In my previous article I wrote about my journey towards wearing a covering at mass. The last paragraph of the article ended like this:
“I am now openly covering. Just recently a teenager asked my what I was wearing on my head? I explained in a few words and she smiled and told me she thought that was pretty cool. I smiled back and thought yes... yes it is.”
I like that ending. At 34, this devotion is dear to my heart and I am a contented mantilla wearing Catholic. At the same time, that paragraph sounds almost like the end of a romance novel or a fairytale. “And they lived happily ever after.” (My mantilla and I in this case.)
Yet day to day life, like marriage is a combination of fairytale and tugging children's hands. The first story does not mention the time when my facebook page showed the status update: “Not good. Burned a hole in my mantilla trying to iron it.” or the fact that I have lost a very pretty, and slightly expensive, mantilla of Flemish lace, and after three years I still do not know where it went.
It also doesn't mention the times when I dug up a crumpled mantilla from the bottom of my purse and cracker crumbs rained on my feet so I had to shake it out before putting it on. See, if this was a fairytale, a cute set of wood critters or doves would have come to pick them up, but no such luck. Take a tip from me after 5 years of covering: put your mantilla in a little pouch, plastic, organza or pretty lace, it doesn't matter. Actually, it does. If you have young children, chose a rather indestructible pouch. Calico or plastic will work better than lace, because lace can be delicate and you want to be able to shove the mantilla in with one hand while keeping eyes on a toddler at the same time. (Your husband might be carrying a baby.)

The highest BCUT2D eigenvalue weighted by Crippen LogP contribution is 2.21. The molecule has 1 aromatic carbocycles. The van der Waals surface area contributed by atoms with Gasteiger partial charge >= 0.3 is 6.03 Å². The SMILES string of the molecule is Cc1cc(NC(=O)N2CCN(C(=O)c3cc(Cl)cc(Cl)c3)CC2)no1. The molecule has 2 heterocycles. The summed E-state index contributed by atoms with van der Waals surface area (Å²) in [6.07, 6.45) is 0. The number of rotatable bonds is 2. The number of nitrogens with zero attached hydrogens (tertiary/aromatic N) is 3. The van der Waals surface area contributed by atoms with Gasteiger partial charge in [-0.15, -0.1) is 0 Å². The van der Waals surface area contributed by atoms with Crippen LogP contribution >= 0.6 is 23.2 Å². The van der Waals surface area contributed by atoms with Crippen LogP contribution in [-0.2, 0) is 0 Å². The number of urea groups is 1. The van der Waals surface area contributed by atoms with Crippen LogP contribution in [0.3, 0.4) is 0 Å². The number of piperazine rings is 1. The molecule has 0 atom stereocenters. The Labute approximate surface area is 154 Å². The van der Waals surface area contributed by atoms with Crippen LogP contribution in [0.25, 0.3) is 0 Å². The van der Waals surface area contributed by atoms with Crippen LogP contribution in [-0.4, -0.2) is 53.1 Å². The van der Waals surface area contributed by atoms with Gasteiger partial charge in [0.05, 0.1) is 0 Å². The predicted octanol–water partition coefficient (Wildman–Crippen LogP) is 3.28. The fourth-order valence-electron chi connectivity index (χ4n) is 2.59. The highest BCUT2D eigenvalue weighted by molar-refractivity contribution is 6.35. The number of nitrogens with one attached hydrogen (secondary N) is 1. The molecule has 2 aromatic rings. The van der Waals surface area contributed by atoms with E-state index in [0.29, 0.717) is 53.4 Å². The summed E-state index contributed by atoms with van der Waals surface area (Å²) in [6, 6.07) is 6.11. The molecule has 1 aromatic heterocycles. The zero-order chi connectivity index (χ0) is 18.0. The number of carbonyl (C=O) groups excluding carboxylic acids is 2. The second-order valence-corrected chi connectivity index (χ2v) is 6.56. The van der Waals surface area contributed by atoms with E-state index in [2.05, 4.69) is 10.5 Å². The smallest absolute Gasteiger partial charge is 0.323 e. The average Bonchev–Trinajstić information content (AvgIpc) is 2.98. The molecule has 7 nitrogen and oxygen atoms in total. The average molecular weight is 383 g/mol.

And of course 'happily ever after' does not mention those days when you look up in the mirror of the church bathroom -after marching a potty training toddler there- and instead of the serene picture of devotion that you expect, you see a wild woman with a birds nest of hair in which a comb is clinging with it's last two teeth, and the 'glorious crown of lace' hanging like a wet dishtowel.
Then there are the cases where you will suddenly have an opportunity for worship and don't have a mantilla on you. Now of course this can't deter you from grabbing the chance, but you might feel slightly... naked. It becomes such a part of your 'church going attitude' that you will miss it when it is not there and you are before Our Lord. I have not gone to the length however that the nuns went when my mother went to school, if someone had forgotten their chapel cap: they put a tissue on the unfortunate student's head.
No tissues for me! What I do have, after 5 years, is a head covering 'wardrobe'. There was of course the beautiful Flemish mantilla that I started out with and that got lost. There is a lacy shawl that I can wear as mantilla if the others have gone missing. There was that mantilla which had a hole ironed in it. Unfortunately that one could not be saved. My current mantilla was bought online and was a bargain for pretty Victorian lace. I did sew a comb in it. (Do! Do! Especially if you have children.) I also have a simple black chapel cap, and several wide, headband like covers in calico or lace. What can I say? I am weak. I would almost say: some women have shoes, I have head covers. But it's not really the same. Each purchase has been made for a particular reason. Because while there is no rule that says a mantilla has to make you look dowdy (it doesn't), you have to also make sure that it remains a devotion, and not just a fashion accessory.
One of the reasons was 'ease of wear' while you are holding a new baby, and it shows that alternatives have their own charm. Because it's not a matter of what you place on your head, but how it changes your heart. And it does.